Haworth Church Clock marks time with its 150th birthday

This week the clock at the top of Haworth Parish Church will have keeping time for the village for exactly 150 years.
The clock, which was originally made for Haworth Parish Church by Jonathan Cryer of Bingley, celebrates its landmark birthday on Thursday, October 15 and the Church will mark the clock’s birthday as part of its service on Sunday, October 18.
To mark the occasion the clock has been set to chime 150 times in succession at 4.00pm to celebrate its anniversary. 
The Rector of Haworth Parish Church, the Rev. Peter Mullins said: “The chimes are the heartbeat of Haworth, I was told.  
“I’ve hardly had a word of complaint about the things Covid has prevented us doing, other than when there was a period when the clock could not be wound and the chimes stopped!”
When the clock was placed in the Church tower in 1870, the church building had to be specially adapted to accommodate it.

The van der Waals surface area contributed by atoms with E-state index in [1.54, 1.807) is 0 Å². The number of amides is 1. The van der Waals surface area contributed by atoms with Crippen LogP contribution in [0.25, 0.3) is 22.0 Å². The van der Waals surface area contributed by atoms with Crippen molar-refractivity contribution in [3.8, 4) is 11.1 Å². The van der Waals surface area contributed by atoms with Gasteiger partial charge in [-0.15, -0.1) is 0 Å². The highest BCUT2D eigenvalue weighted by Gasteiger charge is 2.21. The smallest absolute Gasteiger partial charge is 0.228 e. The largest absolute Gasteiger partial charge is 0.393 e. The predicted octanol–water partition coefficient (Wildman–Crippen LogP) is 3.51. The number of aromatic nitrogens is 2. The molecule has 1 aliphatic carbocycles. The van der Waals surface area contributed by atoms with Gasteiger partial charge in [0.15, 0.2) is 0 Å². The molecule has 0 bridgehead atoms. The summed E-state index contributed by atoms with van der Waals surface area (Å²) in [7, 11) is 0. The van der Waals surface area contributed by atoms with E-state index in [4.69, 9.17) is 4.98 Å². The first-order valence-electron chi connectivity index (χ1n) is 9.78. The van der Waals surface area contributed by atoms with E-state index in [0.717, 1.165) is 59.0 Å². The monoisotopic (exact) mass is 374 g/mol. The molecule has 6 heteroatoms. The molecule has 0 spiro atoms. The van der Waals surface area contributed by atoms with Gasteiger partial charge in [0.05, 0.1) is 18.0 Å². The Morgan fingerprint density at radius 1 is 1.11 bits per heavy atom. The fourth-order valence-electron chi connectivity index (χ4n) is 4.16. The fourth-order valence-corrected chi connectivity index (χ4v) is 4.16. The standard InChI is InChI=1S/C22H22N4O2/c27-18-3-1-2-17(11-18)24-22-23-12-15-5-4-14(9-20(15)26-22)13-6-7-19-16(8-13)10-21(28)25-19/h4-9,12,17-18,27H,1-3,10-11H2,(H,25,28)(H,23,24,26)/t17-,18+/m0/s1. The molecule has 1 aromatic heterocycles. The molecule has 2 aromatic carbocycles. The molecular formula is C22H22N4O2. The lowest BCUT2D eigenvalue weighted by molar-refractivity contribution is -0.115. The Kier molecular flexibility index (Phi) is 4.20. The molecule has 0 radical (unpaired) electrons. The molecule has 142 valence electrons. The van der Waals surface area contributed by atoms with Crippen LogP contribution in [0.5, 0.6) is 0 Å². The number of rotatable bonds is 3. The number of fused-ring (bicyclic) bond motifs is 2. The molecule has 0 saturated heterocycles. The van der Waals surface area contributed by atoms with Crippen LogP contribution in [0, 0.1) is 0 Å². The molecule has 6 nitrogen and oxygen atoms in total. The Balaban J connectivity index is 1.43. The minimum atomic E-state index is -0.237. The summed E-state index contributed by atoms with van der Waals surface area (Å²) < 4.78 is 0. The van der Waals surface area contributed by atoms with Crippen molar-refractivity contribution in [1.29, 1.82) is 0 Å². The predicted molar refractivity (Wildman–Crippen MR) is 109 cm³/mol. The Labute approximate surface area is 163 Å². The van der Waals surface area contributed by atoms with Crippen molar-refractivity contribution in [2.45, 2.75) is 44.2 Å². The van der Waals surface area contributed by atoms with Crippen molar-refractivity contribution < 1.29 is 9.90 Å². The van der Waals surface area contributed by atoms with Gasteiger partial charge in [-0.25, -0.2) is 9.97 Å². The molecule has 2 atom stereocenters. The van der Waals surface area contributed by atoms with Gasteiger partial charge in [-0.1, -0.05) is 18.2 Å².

The clock’s four eight-foot diameter dials were just too large for the space left by its predecessor so the tower walls and roof had to be raised. It cost £64 to undertake the work.
The new clock replaced a 200-year old version that had become ‘time-worn’, and the funds for the new clock were raised by a public subscription that took a year to complete.
Noted Worth Valley mill-owner George Merrall was tasked with setting the new clock that had cost £260 in motion at 4.00pm on 15th October 1870. 
And, bar several enforced periods when the clock has stopped while work was undertaken within the Church, it has been keeping time for Haworth ever since.
For many years the clock has been in the tender care of the Church horologist, Jens Hislop, a member of Haworth Band.
Jens said: “It’s a wonderful piece of Victorian machinery and still keeps perfect time.
“It’s a big effort to wind the clock up but I shall continue to undertake that task so long as I’m physically able to do so.”
To ensure that Jens’ knowledge is passed on to succeeding generations, he has written a combined operating manual and history of the clock while the Church has agreed with Jens that, once the COVID-19 pandemic allows, he will undertake a training course with several people from the village who have volunteered to wind the clock and its chimes in the future.
 

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